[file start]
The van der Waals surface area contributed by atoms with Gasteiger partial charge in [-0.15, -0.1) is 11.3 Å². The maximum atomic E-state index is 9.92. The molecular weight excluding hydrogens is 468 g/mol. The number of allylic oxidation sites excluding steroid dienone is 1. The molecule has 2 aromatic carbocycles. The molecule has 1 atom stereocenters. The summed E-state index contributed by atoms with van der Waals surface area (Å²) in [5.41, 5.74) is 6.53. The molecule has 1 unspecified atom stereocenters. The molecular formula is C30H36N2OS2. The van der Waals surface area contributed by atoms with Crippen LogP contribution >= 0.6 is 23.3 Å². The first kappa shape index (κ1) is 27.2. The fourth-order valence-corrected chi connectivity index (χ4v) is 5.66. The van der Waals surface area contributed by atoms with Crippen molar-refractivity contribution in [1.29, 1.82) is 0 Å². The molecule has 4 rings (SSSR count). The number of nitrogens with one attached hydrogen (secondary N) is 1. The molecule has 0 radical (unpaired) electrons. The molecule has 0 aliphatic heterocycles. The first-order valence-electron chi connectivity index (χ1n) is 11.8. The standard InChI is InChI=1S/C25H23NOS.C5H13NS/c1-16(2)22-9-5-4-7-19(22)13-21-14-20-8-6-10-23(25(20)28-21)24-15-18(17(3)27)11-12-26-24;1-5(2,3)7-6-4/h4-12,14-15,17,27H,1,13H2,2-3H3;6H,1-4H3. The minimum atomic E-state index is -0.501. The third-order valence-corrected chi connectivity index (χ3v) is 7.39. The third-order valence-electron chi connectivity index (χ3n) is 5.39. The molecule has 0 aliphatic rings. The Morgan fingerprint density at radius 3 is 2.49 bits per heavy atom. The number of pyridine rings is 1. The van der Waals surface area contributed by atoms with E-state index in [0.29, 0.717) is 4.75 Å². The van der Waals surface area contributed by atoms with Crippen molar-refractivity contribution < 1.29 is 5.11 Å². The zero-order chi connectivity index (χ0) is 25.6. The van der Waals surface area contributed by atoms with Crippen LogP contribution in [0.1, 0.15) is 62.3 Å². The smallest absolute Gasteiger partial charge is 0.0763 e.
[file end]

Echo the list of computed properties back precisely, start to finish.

The van der Waals surface area contributed by atoms with Gasteiger partial charge in [-0.15, -0.1) is 11.3 Å². The maximum atomic E-state index is 9.92. The molecular weight excluding hydrogens is 468 g/mol. The number of allylic oxidation sites excluding steroid dienone is 1. The molecule has 2 aromatic carbocycles. The molecule has 1 atom stereocenters. The summed E-state index contributed by atoms with van der Waals surface area (Å²) in [5.41, 5.74) is 6.53. The molecule has 1 unspecified atom stereocenters. The molecular formula is C30H36N2OS2. The van der Waals surface area contributed by atoms with Crippen LogP contribution >= 0.6 is 23.3 Å². The first kappa shape index (κ1) is 27.2. The fourth-order valence-corrected chi connectivity index (χ4v) is 5.66. The van der Waals surface area contributed by atoms with Crippen molar-refractivity contribution in [1.29, 1.82) is 0 Å². The molecule has 4 rings (SSSR count). The number of nitrogens with one attached hydrogen (secondary N) is 1. The molecule has 0 radical (unpaired) electrons. The molecule has 0 aliphatic heterocycles. The first-order valence-electron chi connectivity index (χ1n) is 11.8. The standard InChI is InChI=1S/C25H23NOS.C5H13NS/c1-16(2)22-9-5-4-7-19(22)13-21-14-20-8-6-10-23(25(20)28-21)24-15-18(17(3)27)11-12-26-24;1-5(2,3)7-6-4/h4-12,14-15,17,27H,1,13H2,2-3H3;6H,1-4H3. The minimum atomic E-state index is -0.501. The third-order valence-corrected chi connectivity index (χ3v) is 7.39. The third-order valence-electron chi connectivity index (χ3n) is 5.39. The molecule has 0 aliphatic rings. The Morgan fingerprint density at radius 3 is 2.49 bits per heavy atom. The number of pyridine rings is 1. The van der Waals surface area contributed by atoms with E-state index in [0.29, 0.717) is 4.75 Å². The van der Waals surface area contributed by atoms with Crippen molar-refractivity contribution < 1.29 is 5.11 Å². The zero-order chi connectivity index (χ0) is 25.6. The van der Waals surface area contributed by atoms with Crippen LogP contribution in [0.1, 0.15) is 62.3 Å². The smallest absolute Gasteiger partial charge is 0.0763 e.